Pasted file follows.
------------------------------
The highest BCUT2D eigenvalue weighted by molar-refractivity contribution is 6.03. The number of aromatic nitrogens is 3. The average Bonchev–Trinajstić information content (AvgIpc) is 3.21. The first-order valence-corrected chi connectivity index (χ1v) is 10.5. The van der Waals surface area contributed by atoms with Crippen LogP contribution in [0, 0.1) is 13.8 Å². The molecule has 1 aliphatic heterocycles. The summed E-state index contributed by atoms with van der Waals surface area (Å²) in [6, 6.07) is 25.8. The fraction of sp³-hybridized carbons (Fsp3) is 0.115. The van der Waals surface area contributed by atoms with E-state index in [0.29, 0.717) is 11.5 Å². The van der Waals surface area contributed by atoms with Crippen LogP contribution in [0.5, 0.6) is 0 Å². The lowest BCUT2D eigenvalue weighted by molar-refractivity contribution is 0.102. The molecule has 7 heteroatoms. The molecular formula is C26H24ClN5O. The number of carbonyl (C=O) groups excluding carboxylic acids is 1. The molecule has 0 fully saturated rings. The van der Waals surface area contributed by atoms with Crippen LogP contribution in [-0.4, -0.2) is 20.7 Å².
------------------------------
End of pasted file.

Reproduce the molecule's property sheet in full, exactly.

The highest BCUT2D eigenvalue weighted by molar-refractivity contribution is 6.03. The number of aromatic nitrogens is 3. The average Bonchev–Trinajstić information content (AvgIpc) is 3.21. The first-order valence-corrected chi connectivity index (χ1v) is 10.5. The van der Waals surface area contributed by atoms with Crippen LogP contribution in [0, 0.1) is 13.8 Å². The molecule has 1 aliphatic heterocycles. The summed E-state index contributed by atoms with van der Waals surface area (Å²) in [6, 6.07) is 25.8. The fraction of sp³-hybridized carbons (Fsp3) is 0.115. The van der Waals surface area contributed by atoms with E-state index in [0.29, 0.717) is 11.5 Å². The van der Waals surface area contributed by atoms with Crippen LogP contribution in [0.5, 0.6) is 0 Å². The lowest BCUT2D eigenvalue weighted by molar-refractivity contribution is 0.102. The molecule has 7 heteroatoms. The molecular formula is C26H24ClN5O. The number of carbonyl (C=O) groups excluding carboxylic acids is 1. The molecule has 0 fully saturated rings. The van der Waals surface area contributed by atoms with Crippen LogP contribution in [-0.4, -0.2) is 20.7 Å².